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15 Essentials What Should Parents Stock in Their Medicine Cabinets?

July 10, 2008

By Pediatrician and Courier & Press columnist Dr. Betsy Neahring provides these suggestions.

1. Tylenol (acetaminophen) is a must-have item for fever. Ask your doctor for the correct dosage for your child at his next checkup so you don’t have to call in the middle of the night.

2. Ibuprofen (Motrin, Advil) is another alternative for fever control. It has anti-inflammatory properties that also make it a good choice for treating muscle aches and pains.

3. Hydrocortisone cream can be used to soothe many types of skin problems from sunburn and bug bites to eczema and poison ivy.

4. Antibiotic ointments are essential for skinned knees and other minor scrapes and are available in over-the-counter or prescription forms.

5. Benadryl (diphenhydramine) is important to have on hand to treat allergic reactions. It can decrease swelling and itching from bug bites and other skin rashes.

6. Pedialyte or Gatorade is nice to have on the shelf when the stomach bug strikes to prevent a vomiting child from becoming dehydrated.

7. A pair of quality tweezers can be used to remove ticks and splinters.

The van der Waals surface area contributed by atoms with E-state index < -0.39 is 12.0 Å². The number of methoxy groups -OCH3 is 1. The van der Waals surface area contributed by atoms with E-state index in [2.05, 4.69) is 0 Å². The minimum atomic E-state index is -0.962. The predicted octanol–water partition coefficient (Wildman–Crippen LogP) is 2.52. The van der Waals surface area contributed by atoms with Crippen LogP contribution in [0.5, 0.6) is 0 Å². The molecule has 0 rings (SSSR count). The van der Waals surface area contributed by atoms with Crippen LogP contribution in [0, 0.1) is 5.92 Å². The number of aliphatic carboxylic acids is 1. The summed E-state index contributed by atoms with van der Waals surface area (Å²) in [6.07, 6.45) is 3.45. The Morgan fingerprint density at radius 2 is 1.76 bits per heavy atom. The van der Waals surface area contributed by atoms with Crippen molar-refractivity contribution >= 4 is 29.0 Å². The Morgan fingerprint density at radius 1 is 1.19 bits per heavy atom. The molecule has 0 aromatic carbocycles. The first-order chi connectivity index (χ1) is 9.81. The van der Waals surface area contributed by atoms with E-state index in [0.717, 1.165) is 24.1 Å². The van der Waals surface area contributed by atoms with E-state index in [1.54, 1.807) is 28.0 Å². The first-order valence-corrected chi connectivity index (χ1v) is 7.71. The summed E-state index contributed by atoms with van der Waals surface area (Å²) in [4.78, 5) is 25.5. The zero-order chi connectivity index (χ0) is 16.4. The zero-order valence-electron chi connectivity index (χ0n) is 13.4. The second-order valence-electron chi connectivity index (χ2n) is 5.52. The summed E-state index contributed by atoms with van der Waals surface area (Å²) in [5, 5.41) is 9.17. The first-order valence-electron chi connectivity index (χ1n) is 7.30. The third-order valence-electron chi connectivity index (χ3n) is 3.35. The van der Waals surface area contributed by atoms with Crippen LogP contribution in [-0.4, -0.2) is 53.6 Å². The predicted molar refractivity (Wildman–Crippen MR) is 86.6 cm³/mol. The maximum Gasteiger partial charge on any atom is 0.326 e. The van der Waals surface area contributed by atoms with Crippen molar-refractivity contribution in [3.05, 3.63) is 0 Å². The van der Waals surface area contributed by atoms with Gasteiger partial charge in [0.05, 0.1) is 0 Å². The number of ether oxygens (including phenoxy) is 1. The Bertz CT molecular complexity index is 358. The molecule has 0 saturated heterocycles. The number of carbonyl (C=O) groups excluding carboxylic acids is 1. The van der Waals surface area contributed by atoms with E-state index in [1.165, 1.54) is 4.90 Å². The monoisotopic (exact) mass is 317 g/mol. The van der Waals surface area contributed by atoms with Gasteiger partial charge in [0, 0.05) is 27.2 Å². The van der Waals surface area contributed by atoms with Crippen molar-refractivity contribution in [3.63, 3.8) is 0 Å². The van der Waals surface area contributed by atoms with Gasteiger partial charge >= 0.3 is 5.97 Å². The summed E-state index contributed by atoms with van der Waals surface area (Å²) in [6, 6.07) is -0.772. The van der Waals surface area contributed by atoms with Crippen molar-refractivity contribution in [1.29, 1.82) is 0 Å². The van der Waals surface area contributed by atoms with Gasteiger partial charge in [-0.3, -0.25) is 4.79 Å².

8.A digital thermometer is the most accurate way to track your child’s temperature, although a mother can usually diagnose a child’s fever just by touch.

9. Bandages, because every parent knows that the proper bandage, correctly and lovingly placed, will usually reduce boo-boo pain by at least 50 percent. Be sure to stock a variety of shapes and sizes. (Glitter is optional.)

10. Sunscreen, because winter can turn into summer almost overnight. Keep it on hand for outdoor fun.

11. Alcohol wipes, or a bottle of rubbing alcohol and cotton balls, will clean and disinfect equipment such as tweezers and thermometers. As a bonus, rubbing alcohol also is excellent at removing permanent marker from many surfaces.

12.Cough medicine is a must for an irritating cough that can keep the whole family from getting any sleep. Ask your doctor to recommend one appropriate for your child.

13.A medicine syringe may not work as well as Mary Poppins and her spoonful of sugar, but it can definitely help the medicine go down. Ask your pharmacist for one with your next prescription.

14. A cool-mist humidifier or vaporizer can help children breathe more easily when they have a respiratory infection.

15. A squeeze bottle of sterile contact solution makes a quick and convenient eyewash to flush irritants from your child’s eyes in an emergency. 2 things to avoid

n Don’t give baby aspirin to children younger than age 16. It has been associated with Reye’s syndrome, a rare but serious illness that can lead to liver damage and neurologic problems.

n Don’t use mercury thermometers. A broken thermometer can release toxins that are dangerous to children.

(c) 2008 Evansville Courier & Press. Provided by ProQuest Information and Learning. All rights Reserved.




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